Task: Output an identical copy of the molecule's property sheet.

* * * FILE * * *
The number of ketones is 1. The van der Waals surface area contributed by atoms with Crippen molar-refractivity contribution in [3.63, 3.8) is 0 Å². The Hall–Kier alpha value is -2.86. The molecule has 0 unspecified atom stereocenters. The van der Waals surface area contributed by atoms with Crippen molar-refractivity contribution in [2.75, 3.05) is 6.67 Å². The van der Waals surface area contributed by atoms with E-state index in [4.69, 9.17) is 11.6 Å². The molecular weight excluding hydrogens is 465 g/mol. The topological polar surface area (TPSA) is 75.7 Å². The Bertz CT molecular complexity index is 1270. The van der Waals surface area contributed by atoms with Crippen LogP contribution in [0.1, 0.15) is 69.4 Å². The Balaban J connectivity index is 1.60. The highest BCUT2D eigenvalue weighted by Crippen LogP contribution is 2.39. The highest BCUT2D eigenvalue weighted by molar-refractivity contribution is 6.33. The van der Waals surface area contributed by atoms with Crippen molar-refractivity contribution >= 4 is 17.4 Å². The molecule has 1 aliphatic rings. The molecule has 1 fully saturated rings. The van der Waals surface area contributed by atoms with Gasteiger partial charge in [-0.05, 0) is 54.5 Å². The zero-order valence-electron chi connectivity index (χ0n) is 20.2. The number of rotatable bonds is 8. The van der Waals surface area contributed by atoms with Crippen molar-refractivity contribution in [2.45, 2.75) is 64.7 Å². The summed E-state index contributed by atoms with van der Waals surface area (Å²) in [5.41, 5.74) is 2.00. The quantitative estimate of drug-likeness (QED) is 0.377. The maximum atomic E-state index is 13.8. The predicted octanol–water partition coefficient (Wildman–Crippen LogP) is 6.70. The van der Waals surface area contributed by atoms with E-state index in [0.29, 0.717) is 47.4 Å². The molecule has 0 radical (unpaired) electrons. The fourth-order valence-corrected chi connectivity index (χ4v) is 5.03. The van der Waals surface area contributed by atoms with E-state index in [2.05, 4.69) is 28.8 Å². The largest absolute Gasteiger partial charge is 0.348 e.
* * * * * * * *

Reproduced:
The number of ketones is 1. The van der Waals surface area contributed by atoms with Crippen molar-refractivity contribution in [3.63, 3.8) is 0 Å². The Hall–Kier alpha value is -2.86. The molecule has 0 unspecified atom stereocenters. The van der Waals surface area contributed by atoms with Crippen molar-refractivity contribution in [2.75, 3.05) is 6.67 Å². The van der Waals surface area contributed by atoms with E-state index in [4.69, 9.17) is 11.6 Å². The molecular weight excluding hydrogens is 465 g/mol. The topological polar surface area (TPSA) is 75.7 Å². The Bertz CT molecular complexity index is 1270. The van der Waals surface area contributed by atoms with Crippen LogP contribution in [0.1, 0.15) is 69.4 Å². The Balaban J connectivity index is 1.60. The highest BCUT2D eigenvalue weighted by Crippen LogP contribution is 2.39. The highest BCUT2D eigenvalue weighted by molar-refractivity contribution is 6.33. The van der Waals surface area contributed by atoms with Crippen molar-refractivity contribution >= 4 is 17.4 Å². The molecule has 1 aliphatic rings. The molecule has 1 fully saturated rings. The van der Waals surface area contributed by atoms with Gasteiger partial charge in [-0.05, 0) is 54.5 Å². The zero-order valence-electron chi connectivity index (χ0n) is 20.2. The number of rotatable bonds is 8. The van der Waals surface area contributed by atoms with Crippen molar-refractivity contribution in [2.45, 2.75) is 64.7 Å². The summed E-state index contributed by atoms with van der Waals surface area (Å²) in [5.41, 5.74) is 2.00. The quantitative estimate of drug-likeness (QED) is 0.377. The maximum atomic E-state index is 13.8. The predicted octanol–water partition coefficient (Wildman–Crippen LogP) is 6.70. The van der Waals surface area contributed by atoms with E-state index in [0.29, 0.717) is 47.4 Å². The molecule has 0 radical (unpaired) electrons. The fourth-order valence-corrected chi connectivity index (χ4v) is 5.03. The van der Waals surface area contributed by atoms with E-state index in [2.05, 4.69) is 28.8 Å². The largest absolute Gasteiger partial charge is 0.348 e.